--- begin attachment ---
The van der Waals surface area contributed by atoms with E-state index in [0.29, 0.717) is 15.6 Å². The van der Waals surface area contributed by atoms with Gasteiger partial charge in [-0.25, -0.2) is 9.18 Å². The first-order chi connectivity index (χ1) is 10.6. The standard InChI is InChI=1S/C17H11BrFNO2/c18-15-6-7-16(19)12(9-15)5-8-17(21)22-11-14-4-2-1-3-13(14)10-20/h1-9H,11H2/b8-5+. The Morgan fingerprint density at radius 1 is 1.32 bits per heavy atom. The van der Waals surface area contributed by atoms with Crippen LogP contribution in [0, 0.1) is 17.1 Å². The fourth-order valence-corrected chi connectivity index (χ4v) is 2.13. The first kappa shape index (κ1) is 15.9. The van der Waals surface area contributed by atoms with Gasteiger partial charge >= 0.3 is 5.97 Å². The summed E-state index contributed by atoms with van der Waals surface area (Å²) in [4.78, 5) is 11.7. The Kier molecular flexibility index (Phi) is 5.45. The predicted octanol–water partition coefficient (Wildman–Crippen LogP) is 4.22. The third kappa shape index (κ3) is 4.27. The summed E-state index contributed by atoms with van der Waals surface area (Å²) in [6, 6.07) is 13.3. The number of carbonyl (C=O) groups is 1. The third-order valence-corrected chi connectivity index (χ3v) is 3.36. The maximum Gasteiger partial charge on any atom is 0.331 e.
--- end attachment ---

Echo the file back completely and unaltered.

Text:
The van der Waals surface area contributed by atoms with E-state index in [0.29, 0.717) is 15.6 Å². The van der Waals surface area contributed by atoms with Gasteiger partial charge in [-0.25, -0.2) is 9.18 Å². The first-order chi connectivity index (χ1) is 10.6. The standard InChI is InChI=1S/C17H11BrFNO2/c18-15-6-7-16(19)12(9-15)5-8-17(21)22-11-14-4-2-1-3-13(14)10-20/h1-9H,11H2/b8-5+. The Morgan fingerprint density at radius 1 is 1.32 bits per heavy atom. The van der Waals surface area contributed by atoms with Crippen LogP contribution in [0, 0.1) is 17.1 Å². The fourth-order valence-corrected chi connectivity index (χ4v) is 2.13. The first kappa shape index (κ1) is 15.9. The van der Waals surface area contributed by atoms with Gasteiger partial charge >= 0.3 is 5.97 Å². The summed E-state index contributed by atoms with van der Waals surface area (Å²) in [4.78, 5) is 11.7. The Kier molecular flexibility index (Phi) is 5.45. The predicted octanol–water partition coefficient (Wildman–Crippen LogP) is 4.22. The third kappa shape index (κ3) is 4.27. The summed E-state index contributed by atoms with van der Waals surface area (Å²) in [6, 6.07) is 13.3. The number of carbonyl (C=O) groups is 1. The third-order valence-corrected chi connectivity index (χ3v) is 3.36. The maximum Gasteiger partial charge on any atom is 0.331 e.